If you’re having a disagreement, try to avoid phrases and thoughts such as, “You’re wrong and I’m right” or, “I hope they hurry up and finish talking so I can express my viewpoint” or, “They always do this”. This sets off a defensive and aggravating back and forth where neither party feels heard, understood or appreciated.  Instead, try to approach the difference in opinion with a positive perspective. Remember tip #1 about establishing a morning ritual of positive intentions? You can now apply that same principle here! Listen with curiosity. Have the default viewpoint of your partner be one of, “I know they are doing their best and we are in this together.” Try to keep the conversation thoughtful, calm, and collaborative. Accept and respect the differences and highlight the common ground, needs, and wants. With the attitude of ‘same team’ and desire to learn about the others perspective in hopes of improving your own, those differences become MUCH less annoying and hindering.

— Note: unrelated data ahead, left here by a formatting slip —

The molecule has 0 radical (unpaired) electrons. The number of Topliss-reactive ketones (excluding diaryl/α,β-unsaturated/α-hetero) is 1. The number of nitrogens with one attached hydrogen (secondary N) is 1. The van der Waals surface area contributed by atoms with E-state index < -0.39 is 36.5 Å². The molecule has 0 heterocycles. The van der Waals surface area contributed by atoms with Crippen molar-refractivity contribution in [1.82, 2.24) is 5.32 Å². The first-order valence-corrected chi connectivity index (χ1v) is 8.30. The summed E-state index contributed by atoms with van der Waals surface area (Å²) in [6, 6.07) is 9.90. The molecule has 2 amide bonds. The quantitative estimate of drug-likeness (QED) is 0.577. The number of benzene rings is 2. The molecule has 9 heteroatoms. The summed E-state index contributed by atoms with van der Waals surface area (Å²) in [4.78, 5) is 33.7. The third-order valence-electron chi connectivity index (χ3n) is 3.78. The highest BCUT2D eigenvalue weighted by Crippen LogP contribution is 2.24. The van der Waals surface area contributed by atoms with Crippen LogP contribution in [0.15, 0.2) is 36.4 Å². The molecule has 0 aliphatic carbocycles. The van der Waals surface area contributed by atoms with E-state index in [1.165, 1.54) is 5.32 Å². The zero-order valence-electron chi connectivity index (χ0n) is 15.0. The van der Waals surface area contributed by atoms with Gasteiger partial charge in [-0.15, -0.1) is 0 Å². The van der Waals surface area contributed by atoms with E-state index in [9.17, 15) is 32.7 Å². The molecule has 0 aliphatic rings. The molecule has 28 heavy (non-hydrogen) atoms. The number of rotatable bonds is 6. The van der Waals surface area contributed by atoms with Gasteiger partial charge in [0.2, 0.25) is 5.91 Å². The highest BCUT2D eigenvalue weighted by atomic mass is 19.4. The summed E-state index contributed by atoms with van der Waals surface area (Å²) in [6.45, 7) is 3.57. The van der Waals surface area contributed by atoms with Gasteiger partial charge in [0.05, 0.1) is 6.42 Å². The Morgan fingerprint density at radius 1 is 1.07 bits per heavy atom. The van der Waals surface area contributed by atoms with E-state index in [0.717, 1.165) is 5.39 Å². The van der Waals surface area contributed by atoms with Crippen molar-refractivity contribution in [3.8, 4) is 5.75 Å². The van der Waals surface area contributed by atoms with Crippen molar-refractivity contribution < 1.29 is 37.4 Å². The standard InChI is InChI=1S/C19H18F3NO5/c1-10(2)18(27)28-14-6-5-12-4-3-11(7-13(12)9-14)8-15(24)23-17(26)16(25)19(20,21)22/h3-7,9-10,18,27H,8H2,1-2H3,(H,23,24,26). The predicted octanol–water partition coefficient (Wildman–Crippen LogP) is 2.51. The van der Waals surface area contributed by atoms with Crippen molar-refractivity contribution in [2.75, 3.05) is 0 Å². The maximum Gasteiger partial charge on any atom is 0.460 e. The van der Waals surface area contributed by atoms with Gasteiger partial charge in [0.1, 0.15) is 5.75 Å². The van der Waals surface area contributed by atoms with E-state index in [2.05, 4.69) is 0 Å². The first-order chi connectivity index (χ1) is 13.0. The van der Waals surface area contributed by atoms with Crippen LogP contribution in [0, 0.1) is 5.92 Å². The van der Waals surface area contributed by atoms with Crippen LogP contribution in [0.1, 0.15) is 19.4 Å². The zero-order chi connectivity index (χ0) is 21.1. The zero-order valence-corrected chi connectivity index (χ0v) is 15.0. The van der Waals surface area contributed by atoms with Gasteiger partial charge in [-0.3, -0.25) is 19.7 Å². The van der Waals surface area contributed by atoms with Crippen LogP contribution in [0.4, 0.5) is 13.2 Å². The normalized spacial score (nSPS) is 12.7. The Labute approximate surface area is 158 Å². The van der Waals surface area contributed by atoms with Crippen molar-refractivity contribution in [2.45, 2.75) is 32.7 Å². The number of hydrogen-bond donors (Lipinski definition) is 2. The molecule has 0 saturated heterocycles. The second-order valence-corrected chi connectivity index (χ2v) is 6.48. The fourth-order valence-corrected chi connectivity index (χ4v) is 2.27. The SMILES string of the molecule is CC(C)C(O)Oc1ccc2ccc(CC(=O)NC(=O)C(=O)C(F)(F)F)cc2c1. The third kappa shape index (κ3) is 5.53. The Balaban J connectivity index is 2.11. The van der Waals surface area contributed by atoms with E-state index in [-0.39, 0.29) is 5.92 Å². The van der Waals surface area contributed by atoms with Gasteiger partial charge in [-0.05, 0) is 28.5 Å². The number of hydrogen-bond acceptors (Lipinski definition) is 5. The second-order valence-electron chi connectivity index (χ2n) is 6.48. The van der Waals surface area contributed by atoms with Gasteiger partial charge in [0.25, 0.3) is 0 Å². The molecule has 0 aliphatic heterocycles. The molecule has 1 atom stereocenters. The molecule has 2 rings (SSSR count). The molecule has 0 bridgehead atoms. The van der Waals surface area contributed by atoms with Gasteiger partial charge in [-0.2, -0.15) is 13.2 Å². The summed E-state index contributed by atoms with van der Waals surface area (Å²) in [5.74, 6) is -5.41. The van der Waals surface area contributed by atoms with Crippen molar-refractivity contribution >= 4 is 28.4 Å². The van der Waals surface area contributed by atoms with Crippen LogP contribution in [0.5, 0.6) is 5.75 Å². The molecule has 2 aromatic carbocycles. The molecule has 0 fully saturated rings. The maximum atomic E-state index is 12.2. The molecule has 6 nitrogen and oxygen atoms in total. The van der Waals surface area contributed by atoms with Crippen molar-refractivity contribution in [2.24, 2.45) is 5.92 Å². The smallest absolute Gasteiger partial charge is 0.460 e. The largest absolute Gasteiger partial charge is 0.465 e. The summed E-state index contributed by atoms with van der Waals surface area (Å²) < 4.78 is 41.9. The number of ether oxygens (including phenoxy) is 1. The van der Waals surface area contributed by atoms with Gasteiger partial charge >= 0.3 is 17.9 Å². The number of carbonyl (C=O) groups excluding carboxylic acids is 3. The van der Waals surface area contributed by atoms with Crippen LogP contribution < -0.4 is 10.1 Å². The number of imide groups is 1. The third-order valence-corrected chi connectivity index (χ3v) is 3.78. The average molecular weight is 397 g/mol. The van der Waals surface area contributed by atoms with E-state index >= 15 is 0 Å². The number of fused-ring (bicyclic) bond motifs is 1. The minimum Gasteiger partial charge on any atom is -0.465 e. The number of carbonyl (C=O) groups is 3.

And, one last bonus #6 to keep in mind.
Connect with your partner thoughtfully, adjust as needed by taking accountability for your part and contribution, and repeat what works.
As fast as the news changes with COVID-19, so does the emotional environment of the household. Couples likely express stress in different ways and at different times. Hold space for each other and vent as necessary or ask for help with solutions if that’s what you’re looking for. It helps to define your need before you talk. This concentrated time together could potentially make you or break you as a couple. By prioritizing your relationship during this heightened time of anxiety you may come out stronger and actually have your improved relationship be the silver lining of this difficult time. ❤️

Three Plus Ways to Help Your Kids Through the Bump of Being Ostracized

I don’t know about you, but there have been times I have wanted to pull a child aside and get right in their face and tell them to stop being mean to my kid, or else….(fist up knuckles forward.)

One time, when my oldest was about 6 or 7, I spent days begging her to try swim team to see if she would like it (and I was feeling a little isolated and needed some new mom friends.)  FINALLY she agreed to do it, but it was an arms crossed and I’m going to hate every minute of it type of agreement.  But I did as I instruct my clients to do and I just listened to the words, not the non verbal behavior. So, “fine” with an eye role meant, “yes.”